actor in front of greenscreen

How To Wrangle Your Boss

Pity the poor executive, sitting in their office, busily working away, when you come to the door knocking.

“Boss. It’s time to make the video, the crew is waiting for you,” you say.

The time has been set aside on the calendar for their direct participation in the new corporate video. They have paid it some mind, but now they must really shift gears and quickly get up to speed. Downstairs in the boardroom, there is a full camera crew, other key staff people...all waiting for the boss---To Perform!

This may be something the boss has never done before (or not in a long time). This is different than a speech at a hall or a meeting in the boardroom. What’s the plan? Are they going to wing it?

We look up to our bosses and expect a lot from them. In turn they look to the staff to make things happen and support them. Having a fuller understanding of how events like this come together will go a long way to making this a success.

Tips for the Wrangler

In Hollywood productions, a 'wrangler' is the person assigned to handle any animals used in a film, keep them calm, and get a good performance out of them. In this case, you need a boss wrangler. The boss needs your help to get this right and without any unnecessary learning curve. Your responsibility to prepare them starts immediately;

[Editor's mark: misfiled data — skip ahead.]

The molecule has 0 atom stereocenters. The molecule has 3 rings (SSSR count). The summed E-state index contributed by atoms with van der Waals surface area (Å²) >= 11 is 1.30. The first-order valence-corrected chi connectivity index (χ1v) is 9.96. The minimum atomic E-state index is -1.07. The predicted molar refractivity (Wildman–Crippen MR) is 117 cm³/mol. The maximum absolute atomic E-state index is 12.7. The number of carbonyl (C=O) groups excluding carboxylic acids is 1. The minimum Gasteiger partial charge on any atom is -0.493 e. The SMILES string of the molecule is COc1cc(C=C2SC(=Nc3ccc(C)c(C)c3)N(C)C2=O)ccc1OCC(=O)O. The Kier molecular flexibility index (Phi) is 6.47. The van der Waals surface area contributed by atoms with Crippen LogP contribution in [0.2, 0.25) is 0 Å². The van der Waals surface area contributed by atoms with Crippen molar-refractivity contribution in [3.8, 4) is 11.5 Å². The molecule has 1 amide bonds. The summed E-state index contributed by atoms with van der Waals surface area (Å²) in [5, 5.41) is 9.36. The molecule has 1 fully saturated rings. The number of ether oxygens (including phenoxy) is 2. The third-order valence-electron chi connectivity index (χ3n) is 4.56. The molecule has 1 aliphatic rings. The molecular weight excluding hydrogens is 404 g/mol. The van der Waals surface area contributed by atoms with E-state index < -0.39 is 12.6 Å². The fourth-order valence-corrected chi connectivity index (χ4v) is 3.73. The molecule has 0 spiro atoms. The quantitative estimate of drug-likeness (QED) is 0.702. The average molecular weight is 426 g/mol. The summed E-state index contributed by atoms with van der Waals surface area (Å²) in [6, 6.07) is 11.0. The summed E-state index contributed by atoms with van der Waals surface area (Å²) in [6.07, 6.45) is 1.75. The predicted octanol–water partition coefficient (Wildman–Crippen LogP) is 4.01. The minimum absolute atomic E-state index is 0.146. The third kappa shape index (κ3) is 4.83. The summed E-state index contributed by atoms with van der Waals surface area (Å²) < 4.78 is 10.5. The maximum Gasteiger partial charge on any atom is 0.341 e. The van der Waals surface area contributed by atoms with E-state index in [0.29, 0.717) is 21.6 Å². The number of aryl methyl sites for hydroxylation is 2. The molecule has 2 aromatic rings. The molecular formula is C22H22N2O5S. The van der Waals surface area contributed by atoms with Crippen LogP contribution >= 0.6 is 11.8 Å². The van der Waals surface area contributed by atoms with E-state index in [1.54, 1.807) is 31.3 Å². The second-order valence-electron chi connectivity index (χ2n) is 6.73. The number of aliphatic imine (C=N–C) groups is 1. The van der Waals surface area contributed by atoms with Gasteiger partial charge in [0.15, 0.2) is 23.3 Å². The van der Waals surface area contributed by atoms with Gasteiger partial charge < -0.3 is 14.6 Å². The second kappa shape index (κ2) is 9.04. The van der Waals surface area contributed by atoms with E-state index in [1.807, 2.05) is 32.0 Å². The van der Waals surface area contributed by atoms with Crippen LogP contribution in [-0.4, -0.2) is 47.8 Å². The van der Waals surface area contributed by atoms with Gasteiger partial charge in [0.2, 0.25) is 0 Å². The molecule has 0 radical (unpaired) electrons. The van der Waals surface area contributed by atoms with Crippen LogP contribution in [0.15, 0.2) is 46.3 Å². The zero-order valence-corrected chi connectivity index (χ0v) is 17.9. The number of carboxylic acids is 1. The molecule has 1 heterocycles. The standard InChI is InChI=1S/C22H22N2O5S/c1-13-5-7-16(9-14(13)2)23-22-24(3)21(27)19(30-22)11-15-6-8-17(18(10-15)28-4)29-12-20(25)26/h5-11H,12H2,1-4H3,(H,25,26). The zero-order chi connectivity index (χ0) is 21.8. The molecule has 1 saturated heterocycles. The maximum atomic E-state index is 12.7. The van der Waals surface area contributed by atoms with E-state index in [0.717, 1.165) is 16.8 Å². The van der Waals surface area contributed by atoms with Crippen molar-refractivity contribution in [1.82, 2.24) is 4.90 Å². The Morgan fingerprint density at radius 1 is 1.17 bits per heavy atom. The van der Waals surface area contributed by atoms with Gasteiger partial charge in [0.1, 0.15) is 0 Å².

• Book time for warm-up. Even racecars need time to get up to speed. Understand that the boss has many shifting priorities. Their mindset is likely emails or conference calls or meetings. Jumping in front of a camera will require some transition time and this is time that needs to be put on the calendar. As well, this warm-up need not (and should not) occur in front of cameras. Prep can occur in the boss’ office, but may be better in a neutral space like a reserved meeting room to save from distractions. It can be the day before or the block of time right before going on camera. Just book it. They will thank you for it.
  • Script or messages. The boss knows the topic and sells the content all day long. A script may unnaturally encourage memorization, a skill that actors work at their entire careers. The best performances come when they know their content through key messages they know to be important for the organization and the video. They will then use their own words to get to the messages. Working this out in front of the camera and under the lights is too late and leads directly to the next point.